NewsApple faces first EU fine over music streaming access, hitting $592M next month

Apple faces first EU fine over music streaming access, hitting $592M next month

Apple faces first EU fine over music streaming access, hitting $592M next month
Images source: © Licensor | THOMAS KIENZLE
5:13 AM EST, February 19, 2024

The fine, potentially amounting to approximately $592 million, is expected to be announced at the beginning of next month.

European Union levies a penalty on Apple

This penalty represents the climax of the European Commission's antitrust investigation. The probe aimed to determine if Apple exploited its own platform to favour its services over those of its competitors.

The objective of the investigation was to ascertain if Apple prevented apps from informing iPhone users of cheaper music subscription alternatives outside the App Store. The investigation was initiated after music streaming app Spotify lodged a formal complaint with regulatory authorities in 2019.

According to those familiar with the subject, quoted by the "Financial Times", "The Commission will rule that Apple's actions are illegal and breach European community principles, which enforce competition in the single market."

The newspaper's sources suggest that the EU will conclude that the terms imposed by the tech giant constitute unfair trade practices.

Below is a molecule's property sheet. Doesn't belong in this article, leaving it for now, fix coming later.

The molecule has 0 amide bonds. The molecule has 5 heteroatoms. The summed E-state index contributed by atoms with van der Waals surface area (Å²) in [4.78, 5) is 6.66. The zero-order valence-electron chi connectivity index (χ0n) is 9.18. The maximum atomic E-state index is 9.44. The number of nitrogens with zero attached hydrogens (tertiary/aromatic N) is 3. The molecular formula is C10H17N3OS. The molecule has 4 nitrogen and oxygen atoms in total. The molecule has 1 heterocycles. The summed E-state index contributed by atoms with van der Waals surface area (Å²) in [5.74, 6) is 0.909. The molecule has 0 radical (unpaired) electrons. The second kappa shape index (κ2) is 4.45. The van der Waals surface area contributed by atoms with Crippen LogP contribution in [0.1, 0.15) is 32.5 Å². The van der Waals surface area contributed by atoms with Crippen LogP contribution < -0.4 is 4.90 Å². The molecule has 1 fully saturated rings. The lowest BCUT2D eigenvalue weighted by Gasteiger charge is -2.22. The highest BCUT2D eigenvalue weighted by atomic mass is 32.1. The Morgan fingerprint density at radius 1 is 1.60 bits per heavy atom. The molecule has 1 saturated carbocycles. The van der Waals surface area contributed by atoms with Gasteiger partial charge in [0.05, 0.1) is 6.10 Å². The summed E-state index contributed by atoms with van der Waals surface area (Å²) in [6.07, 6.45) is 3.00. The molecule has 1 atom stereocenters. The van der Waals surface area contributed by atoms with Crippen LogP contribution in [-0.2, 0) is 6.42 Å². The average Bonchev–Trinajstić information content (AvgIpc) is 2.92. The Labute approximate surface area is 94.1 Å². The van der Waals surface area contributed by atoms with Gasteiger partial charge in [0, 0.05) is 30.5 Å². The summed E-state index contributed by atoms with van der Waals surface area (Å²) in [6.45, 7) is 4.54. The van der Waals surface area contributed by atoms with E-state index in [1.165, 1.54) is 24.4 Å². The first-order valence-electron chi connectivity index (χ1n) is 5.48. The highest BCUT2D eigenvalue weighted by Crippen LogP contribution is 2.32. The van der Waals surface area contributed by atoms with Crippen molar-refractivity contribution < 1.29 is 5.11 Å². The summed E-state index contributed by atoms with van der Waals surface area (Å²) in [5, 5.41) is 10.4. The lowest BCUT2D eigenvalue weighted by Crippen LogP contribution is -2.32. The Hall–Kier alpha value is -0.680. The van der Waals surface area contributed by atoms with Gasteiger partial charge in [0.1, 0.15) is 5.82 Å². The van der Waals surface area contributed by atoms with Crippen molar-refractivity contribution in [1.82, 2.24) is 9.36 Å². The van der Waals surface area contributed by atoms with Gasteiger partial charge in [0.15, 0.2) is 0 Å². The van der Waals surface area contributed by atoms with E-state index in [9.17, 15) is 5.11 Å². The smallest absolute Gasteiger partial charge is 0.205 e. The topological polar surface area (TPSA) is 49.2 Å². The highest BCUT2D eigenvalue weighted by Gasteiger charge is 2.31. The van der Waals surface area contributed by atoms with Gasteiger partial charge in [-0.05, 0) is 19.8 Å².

The fine for Apple would be among the most substantial penalties the EU has ever imposed on large tech companies. A series of fines imposed on Google over several years, which total around 9.48 billion dollars, is currently under reconsideration in court.

While Apple has never previously been fined by Brussels for antitrust violations, the company was penalized $1.3 billion in France for alleged anti-competitive behaviours in 2020. The penalty was later reduced to $440 million on appeal.

In the view of the "Financial Times", the EU's proceedings against Apple will rekindle the discord between Brussels and Big Tech at a time when companies are being challenged to demonstrate compliance with innovative new regulations. These regulations are intended to stimulate competition and facilitate the growth of smaller tech competitors.

In another antitrust case, Brussels is currently in discussions with Apple's competitors regarding potential concessions that the tech giant could make to alleviate concerns of it blocking financial groups' access to its mobile payment system, Apple Pay.

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